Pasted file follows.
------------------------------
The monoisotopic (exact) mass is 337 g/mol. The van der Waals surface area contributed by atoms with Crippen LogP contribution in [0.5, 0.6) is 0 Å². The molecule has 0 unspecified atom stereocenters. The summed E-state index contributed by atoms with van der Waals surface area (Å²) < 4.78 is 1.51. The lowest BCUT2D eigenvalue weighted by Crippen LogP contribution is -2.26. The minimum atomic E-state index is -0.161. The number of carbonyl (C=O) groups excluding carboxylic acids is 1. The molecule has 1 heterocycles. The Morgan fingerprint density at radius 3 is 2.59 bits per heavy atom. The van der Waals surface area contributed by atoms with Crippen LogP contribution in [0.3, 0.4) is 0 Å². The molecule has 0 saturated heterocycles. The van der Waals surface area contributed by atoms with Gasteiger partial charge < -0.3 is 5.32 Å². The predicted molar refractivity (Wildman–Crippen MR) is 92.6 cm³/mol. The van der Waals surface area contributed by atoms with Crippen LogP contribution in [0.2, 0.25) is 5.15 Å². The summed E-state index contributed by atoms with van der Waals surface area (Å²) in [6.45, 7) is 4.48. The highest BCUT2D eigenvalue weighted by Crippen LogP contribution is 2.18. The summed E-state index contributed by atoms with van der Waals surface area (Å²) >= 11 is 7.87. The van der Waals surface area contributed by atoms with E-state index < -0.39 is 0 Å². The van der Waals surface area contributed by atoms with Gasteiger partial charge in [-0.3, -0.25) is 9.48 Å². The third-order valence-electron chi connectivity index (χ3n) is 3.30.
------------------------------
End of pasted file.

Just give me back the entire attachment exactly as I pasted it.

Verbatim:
The monoisotopic (exact) mass is 337 g/mol. The van der Waals surface area contributed by atoms with Crippen LogP contribution in [0.5, 0.6) is 0 Å². The molecule has 0 unspecified atom stereocenters. The summed E-state index contributed by atoms with van der Waals surface area (Å²) < 4.78 is 1.51. The lowest BCUT2D eigenvalue weighted by Crippen LogP contribution is -2.26. The minimum atomic E-state index is -0.161. The number of carbonyl (C=O) groups excluding carboxylic acids is 1. The molecule has 1 heterocycles. The Morgan fingerprint density at radius 3 is 2.59 bits per heavy atom. The van der Waals surface area contributed by atoms with Crippen LogP contribution in [0.3, 0.4) is 0 Å². The molecule has 0 saturated heterocycles. The van der Waals surface area contributed by atoms with Gasteiger partial charge < -0.3 is 5.32 Å². The predicted molar refractivity (Wildman–Crippen MR) is 92.6 cm³/mol. The van der Waals surface area contributed by atoms with Crippen LogP contribution in [0.2, 0.25) is 5.15 Å². The summed E-state index contributed by atoms with van der Waals surface area (Å²) in [6.45, 7) is 4.48. The highest BCUT2D eigenvalue weighted by Crippen LogP contribution is 2.18. The summed E-state index contributed by atoms with van der Waals surface area (Å²) >= 11 is 7.87. The van der Waals surface area contributed by atoms with E-state index < -0.39 is 0 Å². The van der Waals surface area contributed by atoms with Gasteiger partial charge in [-0.3, -0.25) is 9.48 Å². The third-order valence-electron chi connectivity index (χ3n) is 3.30.